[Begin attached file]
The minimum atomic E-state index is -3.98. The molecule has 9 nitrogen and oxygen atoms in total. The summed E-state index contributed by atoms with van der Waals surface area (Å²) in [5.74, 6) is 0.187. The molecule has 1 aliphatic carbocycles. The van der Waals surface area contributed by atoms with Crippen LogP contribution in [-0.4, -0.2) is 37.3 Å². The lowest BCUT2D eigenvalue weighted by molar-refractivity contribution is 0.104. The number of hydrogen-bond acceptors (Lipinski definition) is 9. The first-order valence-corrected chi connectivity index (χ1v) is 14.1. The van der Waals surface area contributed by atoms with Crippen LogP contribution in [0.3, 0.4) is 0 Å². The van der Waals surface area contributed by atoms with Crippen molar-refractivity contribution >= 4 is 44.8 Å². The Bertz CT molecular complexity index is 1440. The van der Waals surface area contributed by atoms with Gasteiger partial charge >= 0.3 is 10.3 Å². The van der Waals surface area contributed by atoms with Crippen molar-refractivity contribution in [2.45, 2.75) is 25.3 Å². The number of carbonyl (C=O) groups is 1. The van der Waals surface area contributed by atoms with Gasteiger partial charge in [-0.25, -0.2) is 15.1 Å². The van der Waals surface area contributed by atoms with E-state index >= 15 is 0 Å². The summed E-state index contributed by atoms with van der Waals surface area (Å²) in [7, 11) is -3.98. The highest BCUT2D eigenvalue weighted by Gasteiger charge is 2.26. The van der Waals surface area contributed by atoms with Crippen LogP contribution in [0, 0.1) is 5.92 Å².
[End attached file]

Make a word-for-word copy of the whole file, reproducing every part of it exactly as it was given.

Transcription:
The minimum atomic E-state index is -3.98. The molecule has 9 nitrogen and oxygen atoms in total. The summed E-state index contributed by atoms with van der Waals surface area (Å²) in [5.74, 6) is 0.187. The molecule has 1 aliphatic carbocycles. The van der Waals surface area contributed by atoms with Crippen LogP contribution in [-0.4, -0.2) is 37.3 Å². The lowest BCUT2D eigenvalue weighted by molar-refractivity contribution is 0.104. The number of hydrogen-bond acceptors (Lipinski definition) is 9. The first-order valence-corrected chi connectivity index (χ1v) is 14.1. The van der Waals surface area contributed by atoms with Crippen LogP contribution in [0.3, 0.4) is 0 Å². The van der Waals surface area contributed by atoms with Crippen molar-refractivity contribution >= 4 is 44.8 Å². The Bertz CT molecular complexity index is 1440. The van der Waals surface area contributed by atoms with Gasteiger partial charge >= 0.3 is 10.3 Å². The van der Waals surface area contributed by atoms with Crippen molar-refractivity contribution in [2.45, 2.75) is 25.3 Å². The number of carbonyl (C=O) groups is 1. The van der Waals surface area contributed by atoms with Gasteiger partial charge in [-0.25, -0.2) is 15.1 Å². The van der Waals surface area contributed by atoms with E-state index >= 15 is 0 Å². The summed E-state index contributed by atoms with van der Waals surface area (Å²) in [7, 11) is -3.98. The highest BCUT2D eigenvalue weighted by Gasteiger charge is 2.26. The van der Waals surface area contributed by atoms with Crippen LogP contribution in [0, 0.1) is 5.92 Å².